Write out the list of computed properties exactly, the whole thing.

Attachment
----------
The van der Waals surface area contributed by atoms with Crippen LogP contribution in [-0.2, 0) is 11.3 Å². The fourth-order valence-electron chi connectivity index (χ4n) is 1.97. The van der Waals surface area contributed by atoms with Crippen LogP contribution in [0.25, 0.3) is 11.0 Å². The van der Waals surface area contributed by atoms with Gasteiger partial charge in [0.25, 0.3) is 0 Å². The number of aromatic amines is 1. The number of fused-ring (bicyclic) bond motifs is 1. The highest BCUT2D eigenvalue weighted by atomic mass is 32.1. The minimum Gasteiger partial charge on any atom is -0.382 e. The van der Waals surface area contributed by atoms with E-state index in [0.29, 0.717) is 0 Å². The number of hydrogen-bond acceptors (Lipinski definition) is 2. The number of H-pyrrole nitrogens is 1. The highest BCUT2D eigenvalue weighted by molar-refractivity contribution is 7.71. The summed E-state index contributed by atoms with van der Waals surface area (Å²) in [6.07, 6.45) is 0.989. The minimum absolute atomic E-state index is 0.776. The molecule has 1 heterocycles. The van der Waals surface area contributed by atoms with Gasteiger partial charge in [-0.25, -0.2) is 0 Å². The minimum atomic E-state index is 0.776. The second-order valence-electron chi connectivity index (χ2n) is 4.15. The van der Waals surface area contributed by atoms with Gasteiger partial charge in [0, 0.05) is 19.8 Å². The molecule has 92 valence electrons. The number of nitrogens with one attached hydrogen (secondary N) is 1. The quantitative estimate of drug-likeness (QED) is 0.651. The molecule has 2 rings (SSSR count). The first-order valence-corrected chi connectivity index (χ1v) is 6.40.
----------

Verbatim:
The van der Waals surface area contributed by atoms with Crippen LogP contribution in [-0.2, 0) is 11.3 Å². The fourth-order valence-electron chi connectivity index (χ4n) is 1.97. The van der Waals surface area contributed by atoms with Crippen LogP contribution in [0.25, 0.3) is 11.0 Å². The van der Waals surface area contributed by atoms with Gasteiger partial charge in [0.25, 0.3) is 0 Å². The number of aromatic amines is 1. The number of fused-ring (bicyclic) bond motifs is 1. The highest BCUT2D eigenvalue weighted by atomic mass is 32.1. The minimum Gasteiger partial charge on any atom is -0.382 e. The van der Waals surface area contributed by atoms with E-state index in [0.29, 0.717) is 0 Å². The number of hydrogen-bond acceptors (Lipinski definition) is 2. The number of H-pyrrole nitrogens is 1. The highest BCUT2D eigenvalue weighted by molar-refractivity contribution is 7.71. The summed E-state index contributed by atoms with van der Waals surface area (Å²) in [6.07, 6.45) is 0.989. The minimum absolute atomic E-state index is 0.776. The molecule has 1 heterocycles. The van der Waals surface area contributed by atoms with Gasteiger partial charge in [-0.25, -0.2) is 0 Å². The minimum atomic E-state index is 0.776. The second-order valence-electron chi connectivity index (χ2n) is 4.15. The van der Waals surface area contributed by atoms with Gasteiger partial charge in [0, 0.05) is 19.8 Å². The molecule has 92 valence electrons. The number of nitrogens with one attached hydrogen (secondary N) is 1. The quantitative estimate of drug-likeness (QED) is 0.651. The molecule has 2 rings (SSSR count). The first-order valence-corrected chi connectivity index (χ1v) is 6.40.